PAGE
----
Article Abstract

Differences in overall survival and mutation prevalence between right- and left-sided colorectal adenocarcinoma

Authors: Christopher E. Jensen, Jonathan Y. Villanueva, Arturo Loaiza-Bonilla


Background: Prior reports have demonstrated inferior outcomes for patients with right-sided colorectal cancer (CRC) compared to patients with left-sided disease, as well as differences in treatment response based on disease sidedness. Differences in prognosis remain even among patients with metastatic disease, indicating that anatomy or stage at diagnosis alone cannot explain all of these findings. While genetic differences between right- and left-sided CRC have long been described, the genetic and molecular drivers underlying differences in prognosis and treatment response remain incompletely understood.
Methods: We compared mutation prevalence between right- (cecum to splenic flexure) and left-sided (descending colon to rectum) CRC among 38 genes in a retrospective review of next-generation sequencing data of CRC samples obtained in routine clinical practice at a single academic medical center.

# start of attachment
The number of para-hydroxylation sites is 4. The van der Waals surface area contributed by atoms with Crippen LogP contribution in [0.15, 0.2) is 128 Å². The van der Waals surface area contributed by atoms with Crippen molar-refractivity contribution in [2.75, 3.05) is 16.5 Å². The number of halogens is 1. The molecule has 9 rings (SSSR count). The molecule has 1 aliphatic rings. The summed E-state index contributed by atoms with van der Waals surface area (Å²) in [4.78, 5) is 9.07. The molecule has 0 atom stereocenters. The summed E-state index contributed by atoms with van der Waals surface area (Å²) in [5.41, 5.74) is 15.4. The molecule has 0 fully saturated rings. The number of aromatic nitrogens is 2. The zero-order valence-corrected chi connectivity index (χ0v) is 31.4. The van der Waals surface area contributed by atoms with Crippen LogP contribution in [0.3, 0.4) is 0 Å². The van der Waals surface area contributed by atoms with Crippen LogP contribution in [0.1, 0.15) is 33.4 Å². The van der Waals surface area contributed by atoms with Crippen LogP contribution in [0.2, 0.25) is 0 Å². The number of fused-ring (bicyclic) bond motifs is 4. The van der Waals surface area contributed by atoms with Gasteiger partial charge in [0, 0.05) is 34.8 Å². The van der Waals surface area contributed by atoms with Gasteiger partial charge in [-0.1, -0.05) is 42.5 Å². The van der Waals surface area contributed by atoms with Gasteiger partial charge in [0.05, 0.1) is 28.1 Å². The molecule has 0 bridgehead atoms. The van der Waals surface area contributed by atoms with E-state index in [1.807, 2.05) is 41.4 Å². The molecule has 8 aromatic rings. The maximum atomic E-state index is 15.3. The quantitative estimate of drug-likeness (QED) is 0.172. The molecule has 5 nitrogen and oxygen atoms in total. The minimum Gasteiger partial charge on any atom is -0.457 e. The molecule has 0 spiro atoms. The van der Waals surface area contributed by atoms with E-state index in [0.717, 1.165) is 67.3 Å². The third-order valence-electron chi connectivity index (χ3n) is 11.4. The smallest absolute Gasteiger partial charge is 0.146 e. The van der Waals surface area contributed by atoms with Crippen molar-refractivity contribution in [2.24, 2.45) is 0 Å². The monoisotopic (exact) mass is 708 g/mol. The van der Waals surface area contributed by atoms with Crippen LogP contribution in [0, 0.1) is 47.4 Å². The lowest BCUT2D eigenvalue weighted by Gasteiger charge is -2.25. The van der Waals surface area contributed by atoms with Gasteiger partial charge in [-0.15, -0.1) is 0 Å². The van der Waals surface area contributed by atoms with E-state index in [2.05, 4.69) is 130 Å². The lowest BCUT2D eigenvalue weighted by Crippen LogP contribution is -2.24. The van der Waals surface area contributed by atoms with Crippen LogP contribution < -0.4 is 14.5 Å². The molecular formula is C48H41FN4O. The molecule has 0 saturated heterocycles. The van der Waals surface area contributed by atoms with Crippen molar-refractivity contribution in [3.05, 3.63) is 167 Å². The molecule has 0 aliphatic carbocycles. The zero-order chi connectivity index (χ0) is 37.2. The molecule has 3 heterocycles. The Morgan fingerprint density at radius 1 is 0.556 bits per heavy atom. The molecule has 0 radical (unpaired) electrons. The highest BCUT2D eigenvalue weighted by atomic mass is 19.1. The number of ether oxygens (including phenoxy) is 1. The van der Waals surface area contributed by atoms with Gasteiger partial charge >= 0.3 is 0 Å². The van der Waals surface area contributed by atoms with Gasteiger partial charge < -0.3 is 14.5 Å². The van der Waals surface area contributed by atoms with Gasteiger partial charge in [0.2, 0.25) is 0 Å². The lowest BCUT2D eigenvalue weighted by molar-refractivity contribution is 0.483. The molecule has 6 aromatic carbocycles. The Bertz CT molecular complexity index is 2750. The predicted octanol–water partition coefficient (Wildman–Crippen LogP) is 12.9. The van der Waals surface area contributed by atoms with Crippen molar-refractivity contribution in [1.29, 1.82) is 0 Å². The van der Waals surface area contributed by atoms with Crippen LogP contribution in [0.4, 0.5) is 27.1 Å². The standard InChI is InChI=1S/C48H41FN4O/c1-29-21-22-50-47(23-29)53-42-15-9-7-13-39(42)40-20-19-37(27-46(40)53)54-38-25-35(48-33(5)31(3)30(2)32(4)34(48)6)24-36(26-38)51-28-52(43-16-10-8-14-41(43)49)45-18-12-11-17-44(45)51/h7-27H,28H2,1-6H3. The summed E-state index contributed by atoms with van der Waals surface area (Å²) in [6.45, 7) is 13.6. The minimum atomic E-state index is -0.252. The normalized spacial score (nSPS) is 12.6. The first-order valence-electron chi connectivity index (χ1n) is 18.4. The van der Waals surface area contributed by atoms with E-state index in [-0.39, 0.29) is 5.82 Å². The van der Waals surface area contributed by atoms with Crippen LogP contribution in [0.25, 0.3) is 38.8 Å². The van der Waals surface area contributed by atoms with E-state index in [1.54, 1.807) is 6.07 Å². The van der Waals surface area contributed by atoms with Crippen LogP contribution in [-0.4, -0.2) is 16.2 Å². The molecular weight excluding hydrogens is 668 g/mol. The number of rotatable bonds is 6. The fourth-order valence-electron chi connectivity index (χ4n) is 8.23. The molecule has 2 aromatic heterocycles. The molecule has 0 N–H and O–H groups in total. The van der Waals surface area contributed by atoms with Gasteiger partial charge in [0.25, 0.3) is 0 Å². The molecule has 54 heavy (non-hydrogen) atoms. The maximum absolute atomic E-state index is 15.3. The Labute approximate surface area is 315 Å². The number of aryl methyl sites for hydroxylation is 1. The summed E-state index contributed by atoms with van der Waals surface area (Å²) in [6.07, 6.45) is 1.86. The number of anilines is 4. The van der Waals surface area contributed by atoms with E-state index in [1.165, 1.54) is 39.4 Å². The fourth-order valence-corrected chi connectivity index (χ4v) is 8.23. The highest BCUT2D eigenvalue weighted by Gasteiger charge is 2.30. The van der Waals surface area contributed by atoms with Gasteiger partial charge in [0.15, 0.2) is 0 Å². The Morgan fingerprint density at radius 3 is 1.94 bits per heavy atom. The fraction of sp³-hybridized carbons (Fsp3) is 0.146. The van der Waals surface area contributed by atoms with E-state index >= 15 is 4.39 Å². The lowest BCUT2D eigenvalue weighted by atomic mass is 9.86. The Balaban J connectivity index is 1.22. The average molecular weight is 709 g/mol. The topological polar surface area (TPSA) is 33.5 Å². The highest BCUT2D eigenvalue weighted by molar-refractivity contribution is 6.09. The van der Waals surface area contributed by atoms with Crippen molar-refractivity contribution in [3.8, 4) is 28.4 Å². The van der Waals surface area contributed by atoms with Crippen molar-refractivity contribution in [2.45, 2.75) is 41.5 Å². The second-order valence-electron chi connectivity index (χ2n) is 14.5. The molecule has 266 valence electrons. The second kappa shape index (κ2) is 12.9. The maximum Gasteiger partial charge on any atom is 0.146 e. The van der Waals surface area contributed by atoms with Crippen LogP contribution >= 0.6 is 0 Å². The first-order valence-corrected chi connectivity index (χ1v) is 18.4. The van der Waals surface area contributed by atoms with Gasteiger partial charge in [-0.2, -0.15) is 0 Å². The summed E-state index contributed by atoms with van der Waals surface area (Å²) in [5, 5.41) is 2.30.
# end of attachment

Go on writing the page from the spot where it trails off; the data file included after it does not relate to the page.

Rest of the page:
Results: Among 288 cases (167 left-sided, 103 right-sided, 18 synchronous or without clear primary), patients with left-sided primaries had a longer overall survival from pathologic diagnosis (median 1,823 days vs. 1,006 days for right-sided cases, P=0.004). Among the assessed genes, BRAF and CTNNB1 mutations were more prevalent in right-sided CRC. BRAF was mutated in 15.5% of right-sided CRC (95% CI: 8.5–22.5%) compared to 4.8% (95% CI: 1.6–8.0%) (P=0.003). CTNNB1 was mutated in 3.9% of right-sided CRC (95% CI: 0.2–7.6%) compared to no instances of CTNNB1 mutations in left-sided disease (P=0.01).
Conclusions: This difference in mutation prevalence may implicate these genetic pathways in the mechanisms underlying the discrepant outcomes and treatment responses between right- and left-sided CRC described in this and prior studies.